A New Pest Concern in New England:
Chrysanthemum White Rust
with updated images
October 2007

Chrysanthemum white rust (Puccinia horiana) was confirmed for the first time in Connecticut on September 12, 2007 in Fairfield and Hartford Counties.  Infected plants were found in nurseries and garden centers during visual inspections by Connecticut Agricultural Experiment Station staff.  The disease was confirmed by Sharon Douglas from the Experiment Station and a USDA APHIS laboratory.  The plants that tested positive last week for chrysanthemum white rust (CWR) were ‘Gretchen’ cultivars.  Although CWR has occasionally been reported in the U.S. and Canada, all previous outbreaks were eradicated successfully.  CWR is a regulated pest of quarantine significance, and steps are being taken by state and federal regulators to remove and destroy infected plants from the two confirmed sites.  Additional inspections are underway at nurseries and garden centers in Connecticut. 

Chrysanthemum white rust infects 12 species of chrysanthemum, including garden mums, pot mums, and Nippon daisies.  The disease was first found in Japan and China more than 100 years ago, and has since become established in Europe, South America, Central America, Africa, Australia and parts of Asia.  Infected plants may not show any symptoms of the fungus during hot or dry conditions until the weather turns cool and wet.  Symptoms of CWR on infected plants include raised pink or white pustules on the underside of the leaf and chlorotic spots on the upper leaf surface.  Severe outbreaks of CWR may result in total crop loss. 

Additional information is available via the following links:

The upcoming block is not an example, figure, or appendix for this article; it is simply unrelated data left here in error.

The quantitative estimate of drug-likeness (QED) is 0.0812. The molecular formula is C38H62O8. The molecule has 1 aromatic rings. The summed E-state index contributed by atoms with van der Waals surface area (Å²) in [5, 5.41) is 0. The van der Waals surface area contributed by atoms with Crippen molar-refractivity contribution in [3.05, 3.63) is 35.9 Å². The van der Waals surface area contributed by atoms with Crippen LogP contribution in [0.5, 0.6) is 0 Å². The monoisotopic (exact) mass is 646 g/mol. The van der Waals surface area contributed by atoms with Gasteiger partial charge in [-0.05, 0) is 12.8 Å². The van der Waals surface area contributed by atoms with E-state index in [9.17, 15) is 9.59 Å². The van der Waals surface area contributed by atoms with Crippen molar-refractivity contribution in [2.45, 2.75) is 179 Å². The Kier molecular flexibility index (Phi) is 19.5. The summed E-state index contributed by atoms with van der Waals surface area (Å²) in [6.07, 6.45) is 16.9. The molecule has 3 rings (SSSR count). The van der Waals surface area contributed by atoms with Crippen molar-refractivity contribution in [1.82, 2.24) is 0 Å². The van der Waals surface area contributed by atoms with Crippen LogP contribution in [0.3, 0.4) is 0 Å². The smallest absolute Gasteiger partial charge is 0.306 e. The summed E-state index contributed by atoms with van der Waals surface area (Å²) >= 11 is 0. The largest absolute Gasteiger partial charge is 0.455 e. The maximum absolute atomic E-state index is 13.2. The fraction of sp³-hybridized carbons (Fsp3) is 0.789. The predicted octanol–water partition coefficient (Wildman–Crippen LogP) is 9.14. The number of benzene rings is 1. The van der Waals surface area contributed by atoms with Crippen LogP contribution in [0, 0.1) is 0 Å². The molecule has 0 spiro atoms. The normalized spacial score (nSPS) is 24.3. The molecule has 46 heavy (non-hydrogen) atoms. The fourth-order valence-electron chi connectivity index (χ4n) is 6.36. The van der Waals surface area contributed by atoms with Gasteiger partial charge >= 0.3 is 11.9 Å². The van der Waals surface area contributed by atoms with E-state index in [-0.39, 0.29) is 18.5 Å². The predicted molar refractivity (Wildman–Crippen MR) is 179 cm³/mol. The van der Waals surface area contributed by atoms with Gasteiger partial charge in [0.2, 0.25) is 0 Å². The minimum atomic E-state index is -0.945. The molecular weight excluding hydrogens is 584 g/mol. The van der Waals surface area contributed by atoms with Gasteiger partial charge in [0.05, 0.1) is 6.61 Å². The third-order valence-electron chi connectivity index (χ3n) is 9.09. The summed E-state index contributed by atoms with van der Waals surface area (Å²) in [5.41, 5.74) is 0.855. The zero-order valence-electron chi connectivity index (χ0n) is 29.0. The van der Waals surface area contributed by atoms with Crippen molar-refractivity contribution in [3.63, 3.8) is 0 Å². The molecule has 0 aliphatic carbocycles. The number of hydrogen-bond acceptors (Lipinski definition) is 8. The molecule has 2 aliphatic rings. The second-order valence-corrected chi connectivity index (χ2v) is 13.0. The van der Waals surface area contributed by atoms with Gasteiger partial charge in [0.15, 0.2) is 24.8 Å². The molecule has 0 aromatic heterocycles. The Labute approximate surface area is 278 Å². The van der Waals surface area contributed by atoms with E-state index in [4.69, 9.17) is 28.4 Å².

USDA - APHIS - Plant Health, Plant Protection and Quarantine

USDA, ARS Systemic Botany and Mycology Laboratory

British Columbia Ministry of Agriculture Food and Fisheries


Chrysanthemum White Rust - pustules.  Sharon M. Douglas image

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Chrysanthemum White Rust - Plant damage.  Sharon M. Douglas image

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images from:
Sharon M. Douglas, Ph.D., Plant Pathologist Head,
Department of Plant Pathology & Ecology
The Connecticut Agricultural Experiment Station
123 Huntington Street (zip code 06511)
P. O. Box 1106New Haven, CT  06504  USA

Donna Ellis
Extension Educator and State Survey Coordinator,
USDA APHIS Cooperative Agricultural Pest Survey (CAPS) Program
University of Connecticut
Department of Plant Science
1390 Storrs Road, Unit 4163
Storrs, CT  06269-4163
Phone (860) 486-6448
FAX (860) 486-0534

email donna.ellis@uconn.edu

 UConn Integrated Pest Management: www.hort.uconn.edu/ipm/


Information on our site was developed for conditions in the Northeast. Use in other geographical areas may be inappropriate.

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